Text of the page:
The inconsistent quality and lack of testing was brought forth in a 2017 incident where Nepal’s drug regulatory authority Department of Drug Administration tested six Patanjali medical products as containing microorganisms above the maximum levels.
In 2017, Nepal’s Drug regulator found six Patanjali products contained microorganisms above maximum permitted levels.
Patanjali has denied this, citing that its Central Lab is approved by India’s national laboratories accreditation board.
Patanjali’s products come under the regulatory radar of two different categories. Its Ayurveda range is under the Ministry of Ayush, which was established by the NDA in 2014 as an organ of bringing in and promoting alternative therapies and indigenous medicine.
Its range of processed foods come under the regulatory purview of Food Safety and Standards Authority of India (FSSAI) which states that tests and assessments are only undertaken when it perceives clear safety concerns.
Impending issues and unpaid partners
In lieu of interviews and letters reviewed by Reuters, there are partners and product suppliers who are moving away from partnerships with Patanjali due to delayed payments which has accrued substantial sums that Patanjali now owes to them.
Patanjali, reportedly started deferring payment timelines in 2017 and delays in some cases reached almost six months in 2018.
Shop owners and supermarket employees point out a drop in Patanjali stock orders noting that there is a decreased demand among customers. A big factor here is also the entry of major FMCG players like Hindustan Unilever and Colgate Palmolive India into the ayurvedic segment, giving customers much needed choices.
The effect of decreasing market share after a sudden but short-lived domination has also affected the companies spending on advertisement and publicity.
With consistent advertisements starring Baba Ramdev on TV, Patanjali emerged as the third highest spender on TV ads in 2016. But in 2018, it did not even feature among the top ten advertisers. Patanjali employs roughly around 25,000 people but as per sources, it has axed hundreds of employees since mid-2017.
The Political Gambit
Ramdev has been a vocal supporter of PM Modi, since his first-time election in 2014. Yoga became a common ground of affection between Ramdev and PM Modi who himself practices yoga and enthusiastically asked the country to endorse the form of exercise in TV appearances performing ‘Aasans’.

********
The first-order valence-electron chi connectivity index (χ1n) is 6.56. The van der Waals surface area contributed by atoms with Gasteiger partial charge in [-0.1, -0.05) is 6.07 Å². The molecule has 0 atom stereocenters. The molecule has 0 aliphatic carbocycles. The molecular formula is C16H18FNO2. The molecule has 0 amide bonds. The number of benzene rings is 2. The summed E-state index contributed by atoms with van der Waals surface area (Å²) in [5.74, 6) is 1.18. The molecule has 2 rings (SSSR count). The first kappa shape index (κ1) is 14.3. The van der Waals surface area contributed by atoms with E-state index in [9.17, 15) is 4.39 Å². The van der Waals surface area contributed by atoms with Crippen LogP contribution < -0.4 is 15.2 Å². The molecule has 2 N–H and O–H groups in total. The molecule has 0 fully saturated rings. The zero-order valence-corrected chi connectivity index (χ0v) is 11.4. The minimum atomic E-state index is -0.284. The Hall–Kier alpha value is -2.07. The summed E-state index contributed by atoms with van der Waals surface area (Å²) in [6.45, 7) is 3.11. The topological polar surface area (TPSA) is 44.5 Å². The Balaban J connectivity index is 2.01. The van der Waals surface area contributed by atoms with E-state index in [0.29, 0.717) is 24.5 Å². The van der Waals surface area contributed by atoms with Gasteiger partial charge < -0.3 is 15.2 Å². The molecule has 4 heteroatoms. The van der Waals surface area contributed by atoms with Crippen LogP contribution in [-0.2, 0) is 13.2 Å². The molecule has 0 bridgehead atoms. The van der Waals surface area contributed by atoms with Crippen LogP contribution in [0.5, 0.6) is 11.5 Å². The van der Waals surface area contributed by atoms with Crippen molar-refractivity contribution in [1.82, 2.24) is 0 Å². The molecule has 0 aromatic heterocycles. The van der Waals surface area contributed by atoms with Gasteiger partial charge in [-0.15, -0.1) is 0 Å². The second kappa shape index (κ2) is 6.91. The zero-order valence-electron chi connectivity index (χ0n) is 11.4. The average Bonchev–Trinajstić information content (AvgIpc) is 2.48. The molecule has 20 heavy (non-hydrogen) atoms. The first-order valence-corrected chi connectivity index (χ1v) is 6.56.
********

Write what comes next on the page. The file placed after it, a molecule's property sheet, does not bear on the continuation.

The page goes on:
Ramdev’s backing and messaging aligned with the BJP’s narrative factored in turning his loyal followers into voters for the NDA. As per a Reuters report from May 2017, Patanjali Ayurved benefited from discounts in land acquisitions in BJP-controlled states worth an estimated $46 million.
But seeing diminished returns, Patanjali expressed unhappiness around the economic policy of NDA, stating that demonetization had impacted consumer spending while at the same time the new tax framework hit costing and pricings of inputs and products.
Ramdev still backed BJP politically and endorsed the party during the 2019 Lok Sabha election campaign urging people to vote for Narendra Modi, whom he called “the pride of mother India”.
Diversification isn’t working
After rising in different aspects, Patanjali planned to sell SIM cards, solar panels, bottled water, phones and even jeans. Balkrishna revealed in a statement that the diversification is working as expected, where he said,
“Solar is good. Our apparel division is going… We have big plans for bio-organic products,”
Patanjali’s Indian-made messaging app Kimbho which planned to rival widely used messaging application Whatsapp came as a big flop and was inspected for number of privacy flaws which forced Patanjali to halt the venture in between. Patanjali said that the project had not been dropped but only stopped for the time being.
But with dipping revenues, quality related issues influencing customers to look at other options, the entry of FMCG giants with their own Ayurveda product lines, and unsuccessful diversification has marred Patanjali’s ambitious targets. Baba and his ally need a new game plan to resonate again but prospects of similar Swadeshi-inspired domination are unlikely.
- Patanjali’s rapid expansion which relied on outsourcing of products to other manufacturers has affected the quality standards.
- The inconsistent quality was exemplified in 2017 when Nepal’s drug regulator found six Patanjali medical products contained microorganisms above the specified levels.
- As per a Reuters report from May 2017, Patanjali benefited from discounts in land acquisitions in BJP-controlled states worth an estimated $46 million.
- Despite diversification, a number of Patanjali ventures have failed to live up to market hype and some like Kimbho messaging app have been stopped indefinitely.
By: Chitresh Sehgal, Senior Editor, Dkoding Media